Stanstead Journal - - CLASSIFIEDS -

150 Years Ago, Jan. 31, 1861

FLAX COT­TON AGAINST KING COT­TON A pri­vate let­ter from Bos­ton thus speaks of the re­cent in­ven­tion for flax-ing out king cot­ton: There are now in op­er­a­tion in this city ex­per­i­men­tal works for the man­u­fac­ture of flax fi­bre into a ma­te­rial called fib­rilia, or flax cot­ton. …The raw ma­te­rial, flax, wild or cul­ti­vated, can be pro­duced and is pro­duced in Canada and all the north­ern states in vast quan­ti­ties.

125 Years Ago, Feb. 4, 1886

HAT­LEY The meet­ing of the mem­bers of the Stanstead County Agri­cul­tural So­ci­ety held at Ayer’s Flat, on the 27th was well at­tended, and passed off very qui­etly. …The di­rec­tors, or a ma­jor­ity of them, were of the opin­ion that it would be un­just to the mem­bers to al­low ev­ery per­son in the county to vote upon the ques­tion as to where the so­ci­ety should hold its meet­ings… The ayes and nays were recorded; to­tal vote of 199; those in fa­vor of mov­ing were 67 and those op­posed to mov­ing 132-ma­jor­ity of 65.

100 Years Ago, Feb. 2, 1911

STANSTEAD WINS The lo­cal hockey team played the Ma­gogs at Ma­gog last Fri­day evening. There was a large at­ten­dance and it was a closely con­tested game as the score of 3 to 1 in fa­vor of Stanstead proves.

75 Years Ago, Jan. 30, 1936

SNOW AND WIND GIVE ROAD MEN LIT­TLE REST AND NO PEACE Road main­te­nance has been a se­ri­ous prob­lem the past two weeks. …Main­te­nance men fought desperately in un­prece­dented storms and suc­ceeded in keep­ing these av­enues open to traf­fic most of the time un­til the last big storm set in Jan­uary 23. …On Sun­day the work­ing crew was in­creased to about twenty-five, in­clud­ing vol­un­teers bent upon ad­ven­ture. Heavy drift­ing be­gan within the vil­lage lim­its… The drift­ing was al­most con­tin­u­ous to and over Duf­ferin Heights, but the crew broke through the bar­rier there late in the af­ter­noon and reached Bur­roughs Falls at night­fall. Drift­ing was heavy in the vicin­ity of the Thomp­son and Lang­mayd farms at Cassville, but a Govern­ment plow from Len­noxville had at­tacked the drifts from the north, mak­ing work eas­ier for the Stanstead crew.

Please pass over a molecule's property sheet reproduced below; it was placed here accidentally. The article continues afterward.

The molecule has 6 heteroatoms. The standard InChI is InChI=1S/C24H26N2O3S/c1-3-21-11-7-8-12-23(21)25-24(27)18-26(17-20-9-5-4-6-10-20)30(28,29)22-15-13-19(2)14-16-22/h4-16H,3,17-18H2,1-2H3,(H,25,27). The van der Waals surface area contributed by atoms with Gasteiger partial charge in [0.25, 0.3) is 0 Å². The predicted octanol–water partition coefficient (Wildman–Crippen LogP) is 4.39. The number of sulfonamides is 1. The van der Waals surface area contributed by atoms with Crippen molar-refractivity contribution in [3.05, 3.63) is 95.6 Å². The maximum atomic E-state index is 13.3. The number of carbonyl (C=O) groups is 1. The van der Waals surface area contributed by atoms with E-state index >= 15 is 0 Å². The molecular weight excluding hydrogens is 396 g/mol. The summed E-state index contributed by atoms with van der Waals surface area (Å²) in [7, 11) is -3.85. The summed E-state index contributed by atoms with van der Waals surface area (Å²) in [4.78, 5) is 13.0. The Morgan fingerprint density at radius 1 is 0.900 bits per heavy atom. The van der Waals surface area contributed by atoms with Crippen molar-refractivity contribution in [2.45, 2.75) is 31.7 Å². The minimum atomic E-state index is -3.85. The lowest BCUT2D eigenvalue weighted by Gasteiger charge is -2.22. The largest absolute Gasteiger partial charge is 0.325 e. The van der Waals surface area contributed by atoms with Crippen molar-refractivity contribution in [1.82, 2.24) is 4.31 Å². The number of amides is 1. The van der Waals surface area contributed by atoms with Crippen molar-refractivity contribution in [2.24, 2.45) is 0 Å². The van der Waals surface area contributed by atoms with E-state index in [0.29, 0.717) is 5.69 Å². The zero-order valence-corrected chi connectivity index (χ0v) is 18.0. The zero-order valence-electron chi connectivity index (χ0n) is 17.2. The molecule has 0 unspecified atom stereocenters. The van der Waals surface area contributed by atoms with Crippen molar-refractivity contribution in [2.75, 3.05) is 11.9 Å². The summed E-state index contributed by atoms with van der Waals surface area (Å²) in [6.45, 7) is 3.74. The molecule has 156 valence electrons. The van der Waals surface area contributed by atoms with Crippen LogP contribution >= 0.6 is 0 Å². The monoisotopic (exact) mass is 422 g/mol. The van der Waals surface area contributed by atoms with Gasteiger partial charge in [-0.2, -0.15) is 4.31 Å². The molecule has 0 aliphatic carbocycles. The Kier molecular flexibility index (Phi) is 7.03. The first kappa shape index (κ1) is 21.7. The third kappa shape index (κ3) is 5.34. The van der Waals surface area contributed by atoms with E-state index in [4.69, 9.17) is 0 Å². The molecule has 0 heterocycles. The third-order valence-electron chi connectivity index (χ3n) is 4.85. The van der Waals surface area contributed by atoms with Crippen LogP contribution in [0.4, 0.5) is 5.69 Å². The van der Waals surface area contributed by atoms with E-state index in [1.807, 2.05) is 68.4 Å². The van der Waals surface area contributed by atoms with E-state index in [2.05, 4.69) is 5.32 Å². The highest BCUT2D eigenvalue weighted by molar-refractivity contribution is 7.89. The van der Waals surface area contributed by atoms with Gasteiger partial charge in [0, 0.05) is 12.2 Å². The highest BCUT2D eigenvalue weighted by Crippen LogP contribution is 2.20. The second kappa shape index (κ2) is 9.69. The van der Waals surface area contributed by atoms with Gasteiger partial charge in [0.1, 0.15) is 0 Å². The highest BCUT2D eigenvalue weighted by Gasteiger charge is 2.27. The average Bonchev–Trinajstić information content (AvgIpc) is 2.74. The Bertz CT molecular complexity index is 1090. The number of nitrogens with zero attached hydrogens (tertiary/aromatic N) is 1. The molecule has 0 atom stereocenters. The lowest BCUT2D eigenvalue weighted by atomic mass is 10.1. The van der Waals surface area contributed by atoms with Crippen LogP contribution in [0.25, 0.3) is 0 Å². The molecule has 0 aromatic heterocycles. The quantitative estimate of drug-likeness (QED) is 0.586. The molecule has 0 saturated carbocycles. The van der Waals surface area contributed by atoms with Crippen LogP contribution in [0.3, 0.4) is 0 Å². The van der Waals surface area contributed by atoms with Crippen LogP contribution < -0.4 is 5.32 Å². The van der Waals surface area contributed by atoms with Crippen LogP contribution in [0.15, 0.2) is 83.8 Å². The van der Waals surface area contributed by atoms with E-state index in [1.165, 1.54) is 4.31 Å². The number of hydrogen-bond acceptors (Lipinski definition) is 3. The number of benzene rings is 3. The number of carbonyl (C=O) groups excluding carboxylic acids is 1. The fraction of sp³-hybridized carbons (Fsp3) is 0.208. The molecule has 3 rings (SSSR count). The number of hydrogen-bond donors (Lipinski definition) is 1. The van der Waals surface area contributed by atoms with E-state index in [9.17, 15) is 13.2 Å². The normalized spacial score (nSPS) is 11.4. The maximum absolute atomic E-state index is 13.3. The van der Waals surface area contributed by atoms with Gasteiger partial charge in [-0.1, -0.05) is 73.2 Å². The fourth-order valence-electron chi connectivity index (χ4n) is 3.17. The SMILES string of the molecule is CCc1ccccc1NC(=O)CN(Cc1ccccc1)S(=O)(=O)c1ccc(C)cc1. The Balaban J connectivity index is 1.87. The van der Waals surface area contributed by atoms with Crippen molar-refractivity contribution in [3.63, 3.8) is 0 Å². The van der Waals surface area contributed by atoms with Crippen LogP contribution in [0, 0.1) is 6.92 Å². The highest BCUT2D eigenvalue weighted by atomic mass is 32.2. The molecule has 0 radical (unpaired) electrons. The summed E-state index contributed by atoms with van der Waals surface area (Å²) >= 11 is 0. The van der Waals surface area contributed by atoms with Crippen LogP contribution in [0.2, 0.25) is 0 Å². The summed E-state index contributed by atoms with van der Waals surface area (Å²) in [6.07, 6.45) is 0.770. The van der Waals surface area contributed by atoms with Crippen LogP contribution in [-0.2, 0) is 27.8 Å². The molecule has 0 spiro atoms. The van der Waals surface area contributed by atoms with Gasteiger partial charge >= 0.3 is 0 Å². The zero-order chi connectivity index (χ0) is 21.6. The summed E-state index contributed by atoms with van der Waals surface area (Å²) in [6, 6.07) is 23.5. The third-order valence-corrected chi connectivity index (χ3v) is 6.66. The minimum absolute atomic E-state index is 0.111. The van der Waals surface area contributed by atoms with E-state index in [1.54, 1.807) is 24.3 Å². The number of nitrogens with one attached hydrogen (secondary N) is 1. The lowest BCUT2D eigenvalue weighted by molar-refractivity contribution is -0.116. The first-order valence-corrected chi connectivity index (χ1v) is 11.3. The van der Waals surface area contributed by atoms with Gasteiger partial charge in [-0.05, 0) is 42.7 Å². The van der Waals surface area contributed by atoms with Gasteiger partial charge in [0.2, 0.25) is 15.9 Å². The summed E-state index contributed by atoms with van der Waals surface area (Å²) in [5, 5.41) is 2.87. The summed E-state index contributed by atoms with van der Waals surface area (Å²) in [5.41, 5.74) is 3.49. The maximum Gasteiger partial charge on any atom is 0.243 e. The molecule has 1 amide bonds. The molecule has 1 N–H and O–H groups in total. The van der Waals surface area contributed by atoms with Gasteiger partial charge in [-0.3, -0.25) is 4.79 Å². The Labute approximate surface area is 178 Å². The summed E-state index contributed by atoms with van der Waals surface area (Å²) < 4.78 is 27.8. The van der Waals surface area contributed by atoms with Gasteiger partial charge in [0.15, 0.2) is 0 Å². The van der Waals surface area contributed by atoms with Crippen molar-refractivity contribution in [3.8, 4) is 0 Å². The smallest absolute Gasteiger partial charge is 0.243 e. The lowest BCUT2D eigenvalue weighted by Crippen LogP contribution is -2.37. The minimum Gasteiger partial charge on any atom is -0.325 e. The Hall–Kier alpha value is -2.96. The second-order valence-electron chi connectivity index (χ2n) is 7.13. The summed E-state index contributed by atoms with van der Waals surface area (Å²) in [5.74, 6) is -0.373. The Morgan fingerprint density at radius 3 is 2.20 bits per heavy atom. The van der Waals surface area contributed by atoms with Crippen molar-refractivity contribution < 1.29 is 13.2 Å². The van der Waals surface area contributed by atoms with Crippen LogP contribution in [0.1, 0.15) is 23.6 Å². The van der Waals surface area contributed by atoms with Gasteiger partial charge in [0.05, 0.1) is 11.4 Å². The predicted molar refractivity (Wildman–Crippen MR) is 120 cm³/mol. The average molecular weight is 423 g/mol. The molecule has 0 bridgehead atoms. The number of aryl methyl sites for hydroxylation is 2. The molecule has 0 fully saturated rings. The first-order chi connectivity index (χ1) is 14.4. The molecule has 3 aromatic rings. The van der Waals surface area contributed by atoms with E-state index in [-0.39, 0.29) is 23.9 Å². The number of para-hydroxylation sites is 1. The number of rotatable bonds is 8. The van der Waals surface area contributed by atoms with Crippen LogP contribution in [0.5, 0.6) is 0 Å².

50 Years Ago, Feb. 19, 1961

FUNDS AP­PRO­PRI­ATED FOR NEW CUS­TOMS Rene Le­tourneau, M.P has an­nounced that the 1961-62 es­ti­mates in­clude $150,000 for the com­ple­tion of the Cus­toms and Im­mi­gra­tion Build­ing to be built on the new four-lane by­pass high­way now nearly com­pleted. …Mr. Le­tourneau also an­nounced that con­struc­tion is ex­pected to com­mence this year on a fed­eral build­ing at Ma­gog. …The new build­ing will pro­vide 7,570 square feet of floor space and will ac­com­mo­date the lo­cal units of the Post Of­fice Depart­ment, Un­em­ploy­ment In­surance com­mis­sion and the Depart­ment of Na­tional Rev­enue. The site for the build­ing is on the town-owned prop­erty at the corner of Main and Sherbrooke streets.

25 Years Ago Feb. 5, 1986

BLACK OUT STO­RIES The elec­tric­ity black­out lasted from four hours to four days. Start­ing in the night on Sun­day, Jan­uary 26 and for some peo­ple last­ing un­til late Thurs­day, Jan­uary 30. Dif­fer­ent spots were harder hit than oth­ers. …Cowansville lost it from 6:45 a.m. Mon­day un­til 10:45 a.m. The ad­min­is­tra­tor at the Brome Mis­siquoi Hos­pi­tal said it did not af­fect them. …Thoughts and threats of sue­ing Hy­dro Que­bec, ran high. Bre­see said he hoped that Hy­dro will have learned some­thing, for any fu­ture cri­sis. …Ac­cord­ing to Hamelin, Hy­dro Com­pany had come from all over – as far away as Val­ley­field, Sorel, Brossard and St. Hy­acinthe. Why it took so long is be­cause many lines pass through fields, deep with snow. … Need­less to say, this was a long and dif­fi­cult task over a vast area. … An­other un­for­tu­nate in­ci­dent oc­curred, when one of the Hy­dro trucks got a lit­tle too close to the edge of the road. When they put out the bucket lad­der, the whole truck turned over on its side!

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